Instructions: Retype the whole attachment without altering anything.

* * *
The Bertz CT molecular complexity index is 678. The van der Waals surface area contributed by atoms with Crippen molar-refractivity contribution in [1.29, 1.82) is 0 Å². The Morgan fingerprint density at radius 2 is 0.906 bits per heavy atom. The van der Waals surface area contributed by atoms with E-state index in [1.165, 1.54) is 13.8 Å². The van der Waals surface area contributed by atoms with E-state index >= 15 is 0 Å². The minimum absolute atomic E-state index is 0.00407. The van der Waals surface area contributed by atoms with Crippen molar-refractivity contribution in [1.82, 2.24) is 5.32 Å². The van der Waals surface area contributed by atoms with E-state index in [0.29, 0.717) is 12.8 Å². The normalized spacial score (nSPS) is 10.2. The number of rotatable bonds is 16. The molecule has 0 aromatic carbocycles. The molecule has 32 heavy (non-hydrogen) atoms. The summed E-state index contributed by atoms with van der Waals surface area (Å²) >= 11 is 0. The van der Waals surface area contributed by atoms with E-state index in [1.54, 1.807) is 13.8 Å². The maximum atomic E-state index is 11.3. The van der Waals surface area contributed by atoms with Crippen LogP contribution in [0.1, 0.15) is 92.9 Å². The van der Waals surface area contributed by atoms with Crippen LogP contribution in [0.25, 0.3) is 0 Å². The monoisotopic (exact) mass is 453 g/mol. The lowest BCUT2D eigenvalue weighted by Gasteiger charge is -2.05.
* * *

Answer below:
The Bertz CT molecular complexity index is 678. The van der Waals surface area contributed by atoms with Crippen molar-refractivity contribution in [1.29, 1.82) is 0 Å². The Morgan fingerprint density at radius 2 is 0.906 bits per heavy atom. The van der Waals surface area contributed by atoms with E-state index in [1.165, 1.54) is 13.8 Å². The van der Waals surface area contributed by atoms with E-state index >= 15 is 0 Å². The minimum absolute atomic E-state index is 0.00407. The van der Waals surface area contributed by atoms with Crippen molar-refractivity contribution in [1.82, 2.24) is 5.32 Å². The van der Waals surface area contributed by atoms with E-state index in [0.29, 0.717) is 12.8 Å². The normalized spacial score (nSPS) is 10.2. The number of rotatable bonds is 16. The molecule has 0 aromatic carbocycles. The molecule has 32 heavy (non-hydrogen) atoms. The summed E-state index contributed by atoms with van der Waals surface area (Å²) >= 11 is 0. The van der Waals surface area contributed by atoms with E-state index in [1.54, 1.807) is 13.8 Å². The maximum atomic E-state index is 11.3. The van der Waals surface area contributed by atoms with Crippen LogP contribution in [0.1, 0.15) is 92.9 Å². The van der Waals surface area contributed by atoms with Crippen LogP contribution in [0.25, 0.3) is 0 Å². The monoisotopic (exact) mass is 453 g/mol. The lowest BCUT2D eigenvalue weighted by Gasteiger charge is -2.05.